If you love cooking, then this tutorial is just for you! Learn how to create a realistic chef’s knife by using simple paths and gradients. We’ll use relatively easy techniques to give an object volume, control the lighting, and make it look super sharp. Let’s get started!
Final Image Preview
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- Program: Adobe Illustrator CS4
- Difficulty: Easy
- Estimated Completion Time: 30 minutes
We want to create a chef’s knife in perspective view to incorporate in an illustrated recipe. First read up what Wikipedia has to say about this type of knife. Now fire up Illustrator, hit Command + N to create a new document and choose A4 with landscape orientation. Imagine a big chef’s knife lying on the cutting board at an angle, then draw the following shape using the Pen Tool (P).
That will be the blade. Make sure it’s a closed shape. Get rid of the black stroke and fill it with a soft medium-to-light gray gradient, making sure it’s aligned with the blade so the tip will be lighter. From now on let’s assume that the light comes from the left so the right side will be darker.
Let’s draw the cutting edge. With the blade selected copy it (Command + C) and paste it in front (Command + F). With the Direct Selection Tool (A) slide the bottom right vertex close to the edge, then reshape the edge’s curve by manipulating the handles of the top left vertex. You should get a thin shape as shown.
Shade the cutting edge with a Linear Gradient from medium gray (top) to white (bottom) – nice and shiny!
Draw two arched rectangles across the blade to simulate reflections. Always use Smart Guides (Command + U) to make sure the anchor points snap to the paths. Make the bottom vertices to overlap the cutting edge a little.
Shade the reflections with standard, white to black gradients aligned with their direction. The manipulator in the next image, available only in Illustrator CS4, shows you the gradient’s direction.
If you have an older version of Illustrator just grab the Gradient Tool (G) from the toolbar, then click and drag on the object to orient the fill. We want to make the reflections fade as they recede from view so put the black color on top. Now in the Transparency panel, select the Screen blending mode from the pull-down menu and reduce the Opacity to 60%.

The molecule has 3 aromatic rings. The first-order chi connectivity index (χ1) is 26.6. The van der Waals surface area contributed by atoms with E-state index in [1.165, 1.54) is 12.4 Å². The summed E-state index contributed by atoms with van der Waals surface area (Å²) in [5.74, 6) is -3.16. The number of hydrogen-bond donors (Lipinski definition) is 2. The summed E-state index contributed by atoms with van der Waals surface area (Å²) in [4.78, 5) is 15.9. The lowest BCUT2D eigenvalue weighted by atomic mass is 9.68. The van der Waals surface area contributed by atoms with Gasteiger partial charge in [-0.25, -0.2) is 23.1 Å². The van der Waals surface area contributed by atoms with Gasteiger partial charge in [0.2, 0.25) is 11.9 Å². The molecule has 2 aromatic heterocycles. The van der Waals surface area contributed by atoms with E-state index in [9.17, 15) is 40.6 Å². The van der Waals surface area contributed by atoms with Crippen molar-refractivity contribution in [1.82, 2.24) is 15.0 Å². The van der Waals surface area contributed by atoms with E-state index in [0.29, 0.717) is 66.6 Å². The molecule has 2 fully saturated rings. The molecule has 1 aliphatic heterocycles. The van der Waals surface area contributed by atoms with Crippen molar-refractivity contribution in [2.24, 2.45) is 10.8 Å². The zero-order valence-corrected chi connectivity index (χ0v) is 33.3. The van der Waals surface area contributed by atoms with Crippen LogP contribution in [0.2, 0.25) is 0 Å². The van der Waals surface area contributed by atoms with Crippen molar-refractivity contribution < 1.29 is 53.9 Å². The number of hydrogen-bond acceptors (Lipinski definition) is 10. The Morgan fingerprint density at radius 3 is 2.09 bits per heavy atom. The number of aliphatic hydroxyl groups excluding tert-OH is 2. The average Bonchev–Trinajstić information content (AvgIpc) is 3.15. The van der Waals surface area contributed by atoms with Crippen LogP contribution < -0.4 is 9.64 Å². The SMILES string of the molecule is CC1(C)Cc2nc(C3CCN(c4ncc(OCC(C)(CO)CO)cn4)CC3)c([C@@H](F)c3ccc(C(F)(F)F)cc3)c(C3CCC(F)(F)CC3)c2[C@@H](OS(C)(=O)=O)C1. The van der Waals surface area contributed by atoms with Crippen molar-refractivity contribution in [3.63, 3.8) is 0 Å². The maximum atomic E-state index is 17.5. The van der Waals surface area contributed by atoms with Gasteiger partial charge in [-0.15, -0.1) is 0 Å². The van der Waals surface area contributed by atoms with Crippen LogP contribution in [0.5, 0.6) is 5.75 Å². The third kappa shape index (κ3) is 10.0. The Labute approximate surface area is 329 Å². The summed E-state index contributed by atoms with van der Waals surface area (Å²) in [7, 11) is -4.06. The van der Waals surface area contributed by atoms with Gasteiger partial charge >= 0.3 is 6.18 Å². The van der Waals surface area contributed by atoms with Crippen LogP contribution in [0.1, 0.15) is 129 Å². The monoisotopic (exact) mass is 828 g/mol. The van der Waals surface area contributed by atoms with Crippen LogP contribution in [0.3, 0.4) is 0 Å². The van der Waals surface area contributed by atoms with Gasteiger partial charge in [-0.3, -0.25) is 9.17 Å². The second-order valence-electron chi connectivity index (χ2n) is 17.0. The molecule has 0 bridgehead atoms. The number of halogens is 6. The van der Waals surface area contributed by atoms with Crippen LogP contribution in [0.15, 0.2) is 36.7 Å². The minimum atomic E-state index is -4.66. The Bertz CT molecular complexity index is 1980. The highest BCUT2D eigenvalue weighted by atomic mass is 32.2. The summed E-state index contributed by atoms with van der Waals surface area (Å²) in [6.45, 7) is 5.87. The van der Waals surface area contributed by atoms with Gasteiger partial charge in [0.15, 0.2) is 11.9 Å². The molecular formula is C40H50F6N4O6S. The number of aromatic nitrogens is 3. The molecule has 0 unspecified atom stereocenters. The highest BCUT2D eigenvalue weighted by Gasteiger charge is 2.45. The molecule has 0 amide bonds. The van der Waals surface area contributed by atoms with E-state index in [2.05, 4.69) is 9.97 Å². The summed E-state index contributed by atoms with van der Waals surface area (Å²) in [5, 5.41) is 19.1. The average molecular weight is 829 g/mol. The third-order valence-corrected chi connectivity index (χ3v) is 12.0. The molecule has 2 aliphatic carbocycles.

Draw the bolster now. Make the right part stand out from the blade’s profile, but snap the left anchor points to the cutting edge, so the bolster will look thicker at the top and tapered down at the bottom.
Shade the bolster with a linear gradient. Always maintain consistency with the light’s direction by applying the lighter shade to the left side.
Add thickness to the bolster by drawing the following shape. Again use Smart Guides for precision.
Fill this shape using a gradient with three shades to emphasize the curve.
Draw the top of the handle with a single closed path.
Fill it with a very dark gradient and make sure the left edge is slightly brighter. For the orientation refer to the following image.
Create a copy of this object, right-click on it and select Arrange > Send to Back, or use the keyboard shortcut Shift + Command + Left Bracket key. Then move it down and snap it to the bottom of the bolster’s thickness.
Erase the topmost anchor point then draw vertical connection lines:
Now grab the Scissors Tool (C) and click on the bottom curve where the vertical connection line touches it (15a). Erase the little path that sticks out (15b). Now with the Direct Selection tool (A), draw a window around the new anchor point. Hit J to Join the two paths, choosing the Smooth option (15c).
Join the leftmost segments as in the following image.
Duplicate the top curve and hide it. We’ll combine its copy with the bottom curve to create the side of the handle. Lock the middle connection line, then use the Scissors Tool (C) to cut both the top and bottom curves where they intersect with it. When you’re done, erase the S-shaped segment between the two curves. Refer to the image below.
Join the new paths to create two shapes for the side of the handle. Follow the instructions in the next image.
Let’s shade the side of the handle. Again use gradients that help define the shape, remaining consistent with the light’s direction.
Create the tang of the blade, the thin metal strip enclosed in the handle, by copying (Command + C) and pasting in front (Command + F) the two side shapes.
Lock the original shapes to avoid selecting them. Using the Direct Selection Tool (A), move the top anchor points down and the bottom points up, effectively creating a thin, centered slice of the side shapes. Shade the tang with light gray gradients, simulating both the rounded shape and the reflections.
Create the handle’s rivets with three simple ellipses. Align and position them correctly by using a perspective guide. Make them bigger as they get closer. Shade them with linear gradients from white to light gray to simulate subtle ambient reflections. Our chef’s knife is now finished!
Even if you don’t possess advanced Illustrator skills you can still create realistic objects by paying attention to volume, perspective and shading. I hope this tutorial inspired you and made you hungry for more!
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